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Looking for a live stream of the Zoning Adjustments Board (ZAB) meeting on 5/9/19, at 7:00pm? Please visit https://www.youtube.com/channel/UC1UAnZ8kU8EWllREyOY7rwQ/. The normal viewing methods will not work this time due to a concurrent City Council Special Meeting at the same time.

Looking for a live stream of the Zoning Adjustments Board (ZAB) meeting on 2/28/19, from 6:00 to 11:00 PM? Please visit http://www.cityofberkeley.info/Clerk/Commissions/Zoning_Adjustment_Board_Meeting_-_Video_Stream.aspx. The normal viewing methods will not work this time due to a concurrent City Council Special Meeting at the same date and time.

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Rent Stabilization Board
Rent Stabilization Board

Guide to Berkeley’s Rent Stabilization Program
Rent Control & Eviction Protection
January 2015


Subletting Generally

To sublet or sublease is to rent part of the unit to another person for all or part of the lease term, or to rent all of the unit to another for a portion of the lease term. Thus, a sublet exists where the original (or “master”) tenant takes in a roommate whose name is not on the lease and who pays rent to the master tenant, or where the master tenant rents the unit to another during the master tenant’s absence. A master tenant remains obligated to the landlord to comply with the lease requirements. A master tenant who takes in a roommate may not charge more than an amount substantially proportional to the space occupied by the subtenant (Regulation 1003(C)), and a master tenant subletting the entire premises may not charge a subtenant more than the rent the master must pay the landlord (Regulation 1003(B)).

A tenant may sublet a unit if the lease does not specifically prohibit it. If the lease says that subletting is allowed subject to the landlord’s approval, the landlord may refuse consent only when he or she has a reasonable objection to the proposed subtenant. The proposed subtenant’s financial responsibility or rental history are examples of reasonable objections.

Caution: Where a lease specifically prohibits it, a non-occupying master tenant’s subletting of the entire premises may be a violation of the lease and grounds for eviction. If you have questions about whether a lease allows this type of subletting, you should seek legal advice.

Replacement Tenants

A landlord generally must let an original tenant replace a roommate who was allowed under the lease. If the lease requires the landlord’s approval of a sublet, the landlord may object to a replacement tenant only if the landlord has a reasonable basis to do so. If a landlord unreasonably objects to replacing a vacating roommate, the remaining tenant may petition the Board for a rent reduction. (See Regulation 1270(C).) A landlord does not have good cause to evict a tenant who replaces a roommate without the landlord’s consent if the landlord unreasonably withholds consent to a subtenant, the tenant remains in the unit, and the number of occupants in the unit does not exceed the number originally allowed by the rental agreement, or the Board’s regulations, whichever is greater. (B.M.C. section 13.76.130.A.2.) A landlord who forces remaining tenants to move out by refusing to allow a replacement roommate is not entitled to set an initial rent for the next tenancy, because the vacancy was not voluntary.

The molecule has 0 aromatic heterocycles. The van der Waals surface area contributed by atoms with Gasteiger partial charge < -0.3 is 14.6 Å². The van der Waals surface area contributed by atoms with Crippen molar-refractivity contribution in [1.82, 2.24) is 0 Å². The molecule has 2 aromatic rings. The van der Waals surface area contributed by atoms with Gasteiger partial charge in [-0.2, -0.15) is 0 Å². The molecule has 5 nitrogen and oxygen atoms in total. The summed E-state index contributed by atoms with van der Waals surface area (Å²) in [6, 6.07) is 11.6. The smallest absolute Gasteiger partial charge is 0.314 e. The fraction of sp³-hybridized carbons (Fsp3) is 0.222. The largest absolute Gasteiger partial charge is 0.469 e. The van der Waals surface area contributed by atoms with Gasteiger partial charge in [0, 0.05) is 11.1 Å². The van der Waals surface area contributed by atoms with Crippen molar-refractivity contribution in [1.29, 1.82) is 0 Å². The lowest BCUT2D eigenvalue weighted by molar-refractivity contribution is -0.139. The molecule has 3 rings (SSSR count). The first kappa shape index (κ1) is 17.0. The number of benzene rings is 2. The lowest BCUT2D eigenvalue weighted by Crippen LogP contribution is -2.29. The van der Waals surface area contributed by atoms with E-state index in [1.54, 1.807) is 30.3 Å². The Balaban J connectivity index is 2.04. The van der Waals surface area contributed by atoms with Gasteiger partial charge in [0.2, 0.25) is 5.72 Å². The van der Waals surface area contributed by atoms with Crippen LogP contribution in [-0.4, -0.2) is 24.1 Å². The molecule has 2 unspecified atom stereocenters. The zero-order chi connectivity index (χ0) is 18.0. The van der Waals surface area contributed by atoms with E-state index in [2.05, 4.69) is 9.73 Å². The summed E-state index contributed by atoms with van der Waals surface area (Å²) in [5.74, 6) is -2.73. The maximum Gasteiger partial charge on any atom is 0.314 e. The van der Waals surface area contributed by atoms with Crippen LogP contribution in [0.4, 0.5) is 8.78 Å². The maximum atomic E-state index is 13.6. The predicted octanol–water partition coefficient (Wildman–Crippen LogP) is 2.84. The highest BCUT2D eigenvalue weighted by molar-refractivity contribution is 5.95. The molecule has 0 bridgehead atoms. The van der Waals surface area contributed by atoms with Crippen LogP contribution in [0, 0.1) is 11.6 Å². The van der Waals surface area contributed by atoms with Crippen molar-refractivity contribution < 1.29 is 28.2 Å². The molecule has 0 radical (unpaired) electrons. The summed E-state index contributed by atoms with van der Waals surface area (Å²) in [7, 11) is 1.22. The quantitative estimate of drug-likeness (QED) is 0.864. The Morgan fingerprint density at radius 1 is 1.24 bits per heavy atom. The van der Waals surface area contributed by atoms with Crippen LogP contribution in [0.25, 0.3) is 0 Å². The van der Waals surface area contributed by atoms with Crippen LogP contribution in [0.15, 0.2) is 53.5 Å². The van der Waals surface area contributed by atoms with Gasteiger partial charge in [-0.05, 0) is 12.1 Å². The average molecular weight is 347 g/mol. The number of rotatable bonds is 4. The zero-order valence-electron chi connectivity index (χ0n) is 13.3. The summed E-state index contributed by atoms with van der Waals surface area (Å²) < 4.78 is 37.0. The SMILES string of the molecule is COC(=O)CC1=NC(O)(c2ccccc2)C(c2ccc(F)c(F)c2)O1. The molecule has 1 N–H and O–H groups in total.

Partial Turnovers in Tenancies — When a Vacancy Increase May Be Imposed

A common question is when may a landlord set a new initial rent under Costa-Hawkins where several tenants rent a unit together, who are gradually replaced over time by new roommates, never leaving the unit entirely vacant. New roommates are considered subtenants of the original occupants as long as they do not sign a lease or rental agreement with the landlord, and the landlord may increase the rent when the unit is occupied only by subtenants who did not live there before 1996. Thus, a landlord may set a new initial rent by giving proper written notice if: (1) there has been a complete turnover of original occupants; (2) none of the remaining occupants lawfully resided in the unit before January 1, 1996; (3) none of the remaining occupants has signed a lease or rental agreement with the landlord; and (4) the landlord has not accepted rent after receiving written notice from the last original occupant that he or she has moved out or will be moving out permanently. (Regulation 1013(O).) (If the subtenants hide the fact that the last original occupant has moved out permanently, the landlord’s acceptance of rent does not preclude the landlord from implementing a vacancy increase.) The landlord can defer a vacancy rent increase for up to six months after receiving written notice of the last original occupant’s departure, by agreeing in writing with the remaining tenants to do so.

When the landlord lawfully sets a new initial rent, the tenants at that time become a new set of “original” occupants to which the same rules regarding a vacancy increase will apply. The landlord should file a Vacancy Registration form to report that new initial rent.

Under Regulation 1013(O)(5), when a landlord rents a unit and places only one tenant’s name on the lease, but authorizes more than one tenant to occupy the unit, all tenants who occupy the unit within one month, with the landlord’s express or implied permission, are considered “original occupants.” This covers situations where a landlord accepts a group of new tenants, but has only one of them sign the lease; and where a landlord has a lease with a single master tenant, who is allowed to sublet to several roommates. In either case, the landlord cannot raise the rent simply because the signing tenant or master tenant moves out permanently.

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